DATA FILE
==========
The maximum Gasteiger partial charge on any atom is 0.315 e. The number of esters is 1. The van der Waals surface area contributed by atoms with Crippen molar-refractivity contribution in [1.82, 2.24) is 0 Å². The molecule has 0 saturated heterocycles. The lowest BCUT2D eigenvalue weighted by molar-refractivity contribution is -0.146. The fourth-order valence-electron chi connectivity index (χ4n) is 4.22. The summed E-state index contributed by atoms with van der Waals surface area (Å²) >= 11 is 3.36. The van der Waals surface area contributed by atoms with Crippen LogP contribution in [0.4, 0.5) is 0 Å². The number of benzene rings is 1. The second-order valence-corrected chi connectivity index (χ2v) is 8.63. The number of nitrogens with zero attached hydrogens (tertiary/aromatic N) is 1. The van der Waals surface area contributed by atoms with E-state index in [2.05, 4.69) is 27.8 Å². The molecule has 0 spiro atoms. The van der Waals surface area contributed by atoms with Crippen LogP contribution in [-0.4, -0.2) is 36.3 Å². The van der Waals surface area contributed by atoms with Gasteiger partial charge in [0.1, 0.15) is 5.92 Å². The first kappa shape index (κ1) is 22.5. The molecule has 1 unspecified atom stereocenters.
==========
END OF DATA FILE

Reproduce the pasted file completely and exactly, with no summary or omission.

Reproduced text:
The maximum Gasteiger partial charge on any atom is 0.315 e. The number of esters is 1. The van der Waals surface area contributed by atoms with Crippen molar-refractivity contribution in [1.82, 2.24) is 0 Å². The molecule has 0 saturated heterocycles. The lowest BCUT2D eigenvalue weighted by molar-refractivity contribution is -0.146. The fourth-order valence-electron chi connectivity index (χ4n) is 4.22. The summed E-state index contributed by atoms with van der Waals surface area (Å²) >= 11 is 3.36. The van der Waals surface area contributed by atoms with Crippen LogP contribution in [0.4, 0.5) is 0 Å². The number of benzene rings is 1. The second-order valence-corrected chi connectivity index (χ2v) is 8.63. The number of nitrogens with zero attached hydrogens (tertiary/aromatic N) is 1. The van der Waals surface area contributed by atoms with E-state index in [2.05, 4.69) is 27.8 Å². The molecule has 0 spiro atoms. The van der Waals surface area contributed by atoms with Crippen LogP contribution in [-0.4, -0.2) is 36.3 Å². The van der Waals surface area contributed by atoms with Gasteiger partial charge in [0.1, 0.15) is 5.92 Å². The first kappa shape index (κ1) is 22.5. The molecule has 1 unspecified atom stereocenters.